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Guantanamo Review To Free Second Man

Prisoner to Be Sent to Home Country

Associated Press
Tuesday, December 21, 2004; Page A22

A military review has determined that a second prisoner held at Guantanamo Bay, Cuba, is wrongly classified as an enemy combatant, and he will be released to his home country soon, a Pentagon official said yesterday.

Navy Secretary Gordon England would not provide the man's name or nationality, and the circumstances of his original capture were not immediately available. The State Department has been notified of the decision and will make arrangements to return him home.

The prisoner would be the second to be released under a military process instituted to help satisfy the Supreme Court's ruling this summer that prisoners at Guantanamo could challenge their detentions through the U.S. court system.

To bolster its case for each of the prisoners against any such challenge, the Pentagon set up tribunals to review the circumstances of their capture and other factors to determine whether they are properly held. The military has conducted 507 of those tribunals and has about 50 to complete, England said. In 292 cases, the prisoner took part in the hearing and the rest refused, England said. Both of the prisoners released spoke in their own defense.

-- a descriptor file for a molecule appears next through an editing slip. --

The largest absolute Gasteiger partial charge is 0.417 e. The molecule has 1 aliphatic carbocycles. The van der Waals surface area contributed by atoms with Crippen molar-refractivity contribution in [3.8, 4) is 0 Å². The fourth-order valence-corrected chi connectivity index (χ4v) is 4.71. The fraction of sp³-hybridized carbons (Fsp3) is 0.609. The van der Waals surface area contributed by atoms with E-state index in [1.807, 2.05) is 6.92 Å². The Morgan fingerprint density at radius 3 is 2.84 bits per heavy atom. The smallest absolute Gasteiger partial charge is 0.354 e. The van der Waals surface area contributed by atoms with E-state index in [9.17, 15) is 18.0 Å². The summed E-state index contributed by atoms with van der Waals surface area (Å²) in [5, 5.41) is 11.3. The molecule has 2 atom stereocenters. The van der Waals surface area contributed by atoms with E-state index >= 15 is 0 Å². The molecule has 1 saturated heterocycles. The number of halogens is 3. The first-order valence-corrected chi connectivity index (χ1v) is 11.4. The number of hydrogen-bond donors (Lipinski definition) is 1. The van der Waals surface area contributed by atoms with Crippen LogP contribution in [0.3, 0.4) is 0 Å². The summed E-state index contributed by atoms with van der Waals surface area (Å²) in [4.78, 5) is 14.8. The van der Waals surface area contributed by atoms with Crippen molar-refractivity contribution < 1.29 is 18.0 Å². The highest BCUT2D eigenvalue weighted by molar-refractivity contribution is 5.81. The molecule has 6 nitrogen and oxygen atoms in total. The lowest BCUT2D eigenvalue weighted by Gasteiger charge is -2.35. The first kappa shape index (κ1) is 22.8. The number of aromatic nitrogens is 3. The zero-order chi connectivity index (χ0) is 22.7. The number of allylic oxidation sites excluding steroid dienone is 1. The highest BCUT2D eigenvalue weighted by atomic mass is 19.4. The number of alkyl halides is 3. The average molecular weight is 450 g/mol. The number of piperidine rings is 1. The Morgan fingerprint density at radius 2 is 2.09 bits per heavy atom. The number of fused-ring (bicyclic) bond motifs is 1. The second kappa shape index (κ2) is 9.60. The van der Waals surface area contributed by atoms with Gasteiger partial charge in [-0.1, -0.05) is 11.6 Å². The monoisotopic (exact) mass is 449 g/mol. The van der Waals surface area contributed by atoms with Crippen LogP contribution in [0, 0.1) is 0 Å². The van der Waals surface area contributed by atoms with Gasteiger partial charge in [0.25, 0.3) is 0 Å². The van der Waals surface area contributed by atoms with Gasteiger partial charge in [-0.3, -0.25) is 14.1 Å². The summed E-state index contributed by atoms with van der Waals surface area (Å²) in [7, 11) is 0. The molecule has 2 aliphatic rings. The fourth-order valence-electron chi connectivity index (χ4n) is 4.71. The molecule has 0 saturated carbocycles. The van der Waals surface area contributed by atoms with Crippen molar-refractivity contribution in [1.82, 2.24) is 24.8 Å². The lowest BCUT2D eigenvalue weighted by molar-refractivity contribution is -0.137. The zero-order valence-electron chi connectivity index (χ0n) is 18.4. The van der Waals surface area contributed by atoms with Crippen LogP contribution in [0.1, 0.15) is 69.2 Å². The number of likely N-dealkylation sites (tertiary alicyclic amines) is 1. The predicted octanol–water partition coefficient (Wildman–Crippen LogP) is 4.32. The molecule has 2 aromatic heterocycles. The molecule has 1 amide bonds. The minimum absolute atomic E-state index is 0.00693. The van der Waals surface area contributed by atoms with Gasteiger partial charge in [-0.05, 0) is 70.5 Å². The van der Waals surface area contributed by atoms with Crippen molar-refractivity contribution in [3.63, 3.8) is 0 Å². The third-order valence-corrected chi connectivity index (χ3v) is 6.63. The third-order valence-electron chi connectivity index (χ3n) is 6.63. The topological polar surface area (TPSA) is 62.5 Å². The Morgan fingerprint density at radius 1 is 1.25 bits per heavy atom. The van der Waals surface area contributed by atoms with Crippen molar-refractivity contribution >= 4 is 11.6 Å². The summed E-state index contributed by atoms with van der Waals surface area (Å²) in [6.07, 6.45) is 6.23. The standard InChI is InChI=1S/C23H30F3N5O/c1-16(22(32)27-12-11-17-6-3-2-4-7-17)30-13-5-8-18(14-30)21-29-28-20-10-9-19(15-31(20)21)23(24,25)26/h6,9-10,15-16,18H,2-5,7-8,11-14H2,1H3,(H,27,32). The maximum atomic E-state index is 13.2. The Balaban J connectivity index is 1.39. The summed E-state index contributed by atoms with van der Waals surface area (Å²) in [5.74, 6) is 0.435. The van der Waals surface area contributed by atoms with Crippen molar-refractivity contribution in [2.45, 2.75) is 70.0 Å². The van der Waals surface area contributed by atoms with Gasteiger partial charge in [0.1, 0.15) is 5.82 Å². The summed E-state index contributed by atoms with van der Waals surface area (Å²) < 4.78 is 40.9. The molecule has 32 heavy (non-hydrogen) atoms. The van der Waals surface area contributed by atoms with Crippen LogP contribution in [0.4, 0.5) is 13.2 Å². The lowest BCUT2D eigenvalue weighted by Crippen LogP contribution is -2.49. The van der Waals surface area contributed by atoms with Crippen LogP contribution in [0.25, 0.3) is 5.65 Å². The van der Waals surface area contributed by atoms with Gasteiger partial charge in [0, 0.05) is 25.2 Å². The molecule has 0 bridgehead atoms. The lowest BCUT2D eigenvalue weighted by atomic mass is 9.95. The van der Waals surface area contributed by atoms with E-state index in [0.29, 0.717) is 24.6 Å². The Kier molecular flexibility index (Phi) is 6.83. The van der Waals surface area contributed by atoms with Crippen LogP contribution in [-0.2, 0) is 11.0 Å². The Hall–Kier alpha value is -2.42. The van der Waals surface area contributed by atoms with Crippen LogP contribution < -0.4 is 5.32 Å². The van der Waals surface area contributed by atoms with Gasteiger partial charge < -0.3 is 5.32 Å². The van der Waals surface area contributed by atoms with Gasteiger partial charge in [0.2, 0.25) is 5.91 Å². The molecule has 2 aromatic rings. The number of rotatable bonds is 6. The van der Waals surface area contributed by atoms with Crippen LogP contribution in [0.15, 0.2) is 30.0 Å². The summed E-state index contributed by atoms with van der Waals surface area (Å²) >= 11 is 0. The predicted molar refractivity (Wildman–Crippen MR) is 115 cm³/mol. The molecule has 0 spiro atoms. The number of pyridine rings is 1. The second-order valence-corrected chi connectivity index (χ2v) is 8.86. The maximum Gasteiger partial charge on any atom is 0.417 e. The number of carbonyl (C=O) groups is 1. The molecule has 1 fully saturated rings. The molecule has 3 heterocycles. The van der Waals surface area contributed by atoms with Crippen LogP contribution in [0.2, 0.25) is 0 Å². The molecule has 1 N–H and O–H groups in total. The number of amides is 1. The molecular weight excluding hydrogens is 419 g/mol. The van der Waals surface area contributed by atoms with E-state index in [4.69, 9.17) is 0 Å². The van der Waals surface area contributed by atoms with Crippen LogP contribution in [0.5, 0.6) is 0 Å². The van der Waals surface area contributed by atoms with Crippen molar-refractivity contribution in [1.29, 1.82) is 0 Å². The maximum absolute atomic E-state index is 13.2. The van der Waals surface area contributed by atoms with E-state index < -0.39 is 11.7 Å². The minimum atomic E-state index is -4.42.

In the hearings, formally called combatant status review tribunals, a three-person panel studies the prisoner's case and forwards its findings to Rear Adm. James M. McGarrah, who issues a final ruling.

He has concurred with the panel 230 times -- to release two prisoners and to continue holding 228 others. The rest of the cases are pending.

England stopped short of saying the latest prisoner determined to be wrongly classified as an enemy combatant had been held as a mistake.

"I don't think there's a right or wrong answer to this. I think this is a gray area," he said.

Another 200 Guantanamo prisoners have been released through other arrangements; some have been freed outright and others have been turned over to the custody of their home countries.

Of those, England said, at least 12 are known to have returned to the battlefield.

"You don't want to release people who could harm Americans or other people," England said. "On the other hand, people do have rights."

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